EAT PRAY LOVE 2 stars (PG-13) Freshly-divorced travel writer Liz Gilbert (Julia Roberts) tries to get her groove back by spending a year in Italy, India and Bali. Based on Gilbert’s bestselling middlebrow memoir, Eat Pray Love casts an innately self-conscious movie star as a self-absorbed woman, so it’s like 140 minutes of “But enough about me — what do you think of me?” Roberts gives an appealing performance and “Glee” co-creator Ryan Murphy helms a beautifully-photographed, at times sensuous film that nevertheless holds almost no dramatic interest. Maybe Blink Yawn Doze would be a better title. — Holman
THE EXPENDABLES (R) A throwback action flick on roids, The Expendables showcases an All-Star cast led by Sylvestor Stallone who might be weathered and old but still sports a young heart. The bad boys work with the Feds to try to usurp an evil dictator. In the process, they get fucked over at least twice, battle- and kill- an entire army, and save the girls (without so much as a kiss). Though this might not be the best date movie, the Rambo and friends feature is straight jacked.
FAREWELL (NR) The director of the Oscar-nominated Joyeux Noël helms this tale of Cold War-era espionage when a KGB operative begins leaking intelligence to French authorities.
GET LOW 3 stars (PG-13) In the Depression-era mountains of Tennessee, hostile hermit Felix Bush (Robert Duvall) hires a small-town funeral parlor (run by Bill Murray and Lucas Black) to throw him a “funeral party” so everyone in the region can pay their respects while Felix is still alive. Apart from the build-up to Felix’s big revelation, there’s not a lot of dramatic interest, but Duvall, Murray and Sissy Spacek give moving, soft-spoken performances. Director Aaron Schneider conveys the tall-tale qualities of the Southern story without succumbing to regional stereotypes. — Holman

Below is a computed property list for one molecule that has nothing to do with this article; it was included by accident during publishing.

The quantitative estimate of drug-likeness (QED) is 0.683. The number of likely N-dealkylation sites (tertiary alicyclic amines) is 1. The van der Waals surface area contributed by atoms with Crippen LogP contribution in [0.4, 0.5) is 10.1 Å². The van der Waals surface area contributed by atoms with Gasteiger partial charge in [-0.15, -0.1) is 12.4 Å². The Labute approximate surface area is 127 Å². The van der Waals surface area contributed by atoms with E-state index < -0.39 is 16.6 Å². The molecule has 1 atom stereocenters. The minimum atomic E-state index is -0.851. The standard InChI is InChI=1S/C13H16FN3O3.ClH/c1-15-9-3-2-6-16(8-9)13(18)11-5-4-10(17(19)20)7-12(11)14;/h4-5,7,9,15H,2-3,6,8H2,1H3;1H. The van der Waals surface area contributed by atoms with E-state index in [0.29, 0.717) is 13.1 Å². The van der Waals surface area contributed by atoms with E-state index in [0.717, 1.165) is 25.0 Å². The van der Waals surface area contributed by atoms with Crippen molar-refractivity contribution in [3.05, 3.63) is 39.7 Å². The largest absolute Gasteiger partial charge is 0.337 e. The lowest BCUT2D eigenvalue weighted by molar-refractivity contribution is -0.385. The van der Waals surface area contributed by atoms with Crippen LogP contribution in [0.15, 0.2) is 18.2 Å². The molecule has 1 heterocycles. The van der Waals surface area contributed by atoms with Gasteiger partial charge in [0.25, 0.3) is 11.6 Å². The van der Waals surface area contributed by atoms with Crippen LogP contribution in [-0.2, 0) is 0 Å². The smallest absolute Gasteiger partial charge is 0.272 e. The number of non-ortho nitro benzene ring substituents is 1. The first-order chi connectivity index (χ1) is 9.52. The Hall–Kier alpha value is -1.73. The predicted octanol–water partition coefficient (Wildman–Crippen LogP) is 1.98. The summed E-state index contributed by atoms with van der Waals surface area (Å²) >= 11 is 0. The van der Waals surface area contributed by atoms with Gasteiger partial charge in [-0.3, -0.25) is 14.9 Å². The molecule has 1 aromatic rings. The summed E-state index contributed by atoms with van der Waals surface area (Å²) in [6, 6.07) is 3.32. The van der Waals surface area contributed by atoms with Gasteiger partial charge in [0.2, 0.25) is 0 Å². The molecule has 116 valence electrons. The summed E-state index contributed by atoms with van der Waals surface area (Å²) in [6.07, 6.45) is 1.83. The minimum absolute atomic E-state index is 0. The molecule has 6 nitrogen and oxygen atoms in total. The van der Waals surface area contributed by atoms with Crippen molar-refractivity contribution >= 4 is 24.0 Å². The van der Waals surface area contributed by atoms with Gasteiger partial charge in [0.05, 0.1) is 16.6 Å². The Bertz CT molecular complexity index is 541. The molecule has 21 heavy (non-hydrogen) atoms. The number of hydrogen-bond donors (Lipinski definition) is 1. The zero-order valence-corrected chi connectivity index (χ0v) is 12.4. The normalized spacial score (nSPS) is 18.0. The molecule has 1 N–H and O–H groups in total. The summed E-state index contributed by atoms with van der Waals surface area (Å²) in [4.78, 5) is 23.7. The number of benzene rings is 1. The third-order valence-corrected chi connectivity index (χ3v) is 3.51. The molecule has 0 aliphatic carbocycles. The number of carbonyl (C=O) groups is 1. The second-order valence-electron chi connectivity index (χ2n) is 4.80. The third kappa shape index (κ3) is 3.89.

THE GIRL WHO PLAYED WITH FIRE 2 stars (R) Antisocial hacker Lisbeth Salander (Noomi Rapace) turns fugitive when circumstantial evidence links her to the murder of two muckraking journalists. This follow-up to The Girl With the Dragon Tattoo retains the outlandish action scenes of Steig Larsson’s original novel, but edits out the narrative connective tissue that makes sense of its convoluted plot. Rapace remains a memorably unusual thriller heroine, but Played With Fire seldom strikes sparks. — Holman
INCEPTION 4 stars (PG-13) The brooding Dom Cobb (Leonardo DiCaprio) leads a team of thieves (including Joseph Gordon-Levitt and Ellen Page) capable of removing ideas from people’s dreams on a kind of subconscious caper to implant an idea in the mind of rising industrialist (Cillian Murphy). The Dark Knight director Christopher Nolan disguises his dizzying head-trip as a slick action film without making these easy for his audience: information comes nearly beyond the speed of comprehension. Inception builds to a redemption plot that’s simplistic where the rest of the film is sophisticated, but Nolan’s excitement over his imaginary dream-heists prove undeniably infectious. — Holman
JEAN-MICHEL BASQUIAT: THE RADIANT CHILD (NR) The latest film about Basquiat is a documentary of an unusually intimate sort. The Radiant Child is largely based around video that Basquiat's friend Tamra Davis shot of him, just a couple of years before he died. — Wyatt Williams